But "I'm asking people to take it in its proper context," Hite said. "It is the first administration of an assessment that's based on more rigorous context, a different approach. It has significant writing requirements. For the most part, it is very different content."

Hite said he did not believe Philadelphia educators' performance ratings would suffer, because the state "looks at student growth compared to students statewide, and our performance mirrored statewide trends."

Rivera, a Hunting Park native whose grandmother moved to Philadelphia from Puerto Rico for a job in a sewing factory, said he was in "constant communication" with Hite.

"My family is directly impacted by what happens in the district," he said. He has nieces and nephews who attend city schools, and visits relatives here multiple times a month.

Philadelphia is where he spent much of his life. After attending Catholic schools in the city, he went to Pennsylvania State University, where he broke his mother's heart by changing his major from engineering to education.

He returned to Philadelphia after graduation, working as a teacher at Finletter School in Olney, settling back into the old neighborhood, teaching traditional classes during the day and GED courses at night.

"My mother was ready to kill me again," Rivera said with a laugh. "She said, 'You went to college, doesn't that mean you move out of the neighborhood?' "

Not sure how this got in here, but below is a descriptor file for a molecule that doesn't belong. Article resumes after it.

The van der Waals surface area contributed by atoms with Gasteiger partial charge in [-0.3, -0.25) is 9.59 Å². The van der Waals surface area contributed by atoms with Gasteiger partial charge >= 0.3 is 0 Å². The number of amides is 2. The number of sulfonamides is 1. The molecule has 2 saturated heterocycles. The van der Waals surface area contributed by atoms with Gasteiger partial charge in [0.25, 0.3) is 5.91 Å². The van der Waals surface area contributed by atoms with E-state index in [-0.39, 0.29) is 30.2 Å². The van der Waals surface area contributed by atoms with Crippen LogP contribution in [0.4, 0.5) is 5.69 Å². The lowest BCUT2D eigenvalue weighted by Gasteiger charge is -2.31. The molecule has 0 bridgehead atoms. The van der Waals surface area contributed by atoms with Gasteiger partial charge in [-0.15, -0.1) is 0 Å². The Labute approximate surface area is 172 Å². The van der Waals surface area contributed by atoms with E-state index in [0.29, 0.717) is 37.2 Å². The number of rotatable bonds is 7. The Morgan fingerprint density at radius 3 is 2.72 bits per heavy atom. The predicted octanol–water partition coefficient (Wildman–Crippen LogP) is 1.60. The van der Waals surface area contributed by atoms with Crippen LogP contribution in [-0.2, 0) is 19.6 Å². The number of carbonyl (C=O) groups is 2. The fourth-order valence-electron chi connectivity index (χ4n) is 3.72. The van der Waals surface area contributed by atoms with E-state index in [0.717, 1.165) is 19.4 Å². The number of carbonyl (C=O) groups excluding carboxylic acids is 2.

He stayed through stints at Kensington High, as a Philadelphia Federation of Teachers staffer, as principal of Kensington's Sheridan School, and in the district's central office. He didn't leave until he became Lancaster's chief schools officer in 2008.

Rivera knows Philadelphia schools have a long way to go, he said, but is excited by the way Hite is focused on the things he wants the state to look at more closely: not just test scores, but growth and graduation and dropout rates, reading levels, the larger picture of how schools are faring in context.

"That's exactly what schools should be doing," he said.

With less than a month to go before the start of school, Rivera is still unable to report to superintendents what level of state funding they can expect. The legislature is more than a month past its deadline to pass a state budget, and is not expected to reconvene to consider one until Aug. 25.

"It creates a great level of uncertainty," Rivera said. "I would love to be able to say, 'Here's exactly what you're going to be working with. What does the year look like?' "

In places like Philadelphia, where officials have asked state lawmakers for $159 million in new recurring funds, it's especially tense, Rivera said.

"I want for us to be able to better serve them, so that when kids come in on Day 1, they're walking into environments that are conducive to teaching and learning," Rivera said. "The kids aren't going to wait for us. The community's not going to wait for us, and they're making decisions that are important decisions for the next school year."

Rivera's biggest surprise? How politics affects what goes on in classrooms.

"It was amazing to me that there's pushback around wanting to put more resources in schools," he said. "Sometimes you just want to stand on a desk and ask, 'Have you visited some of our schools lately? Have you taken notice as to the conditions created over the past four years with reductions in support?' "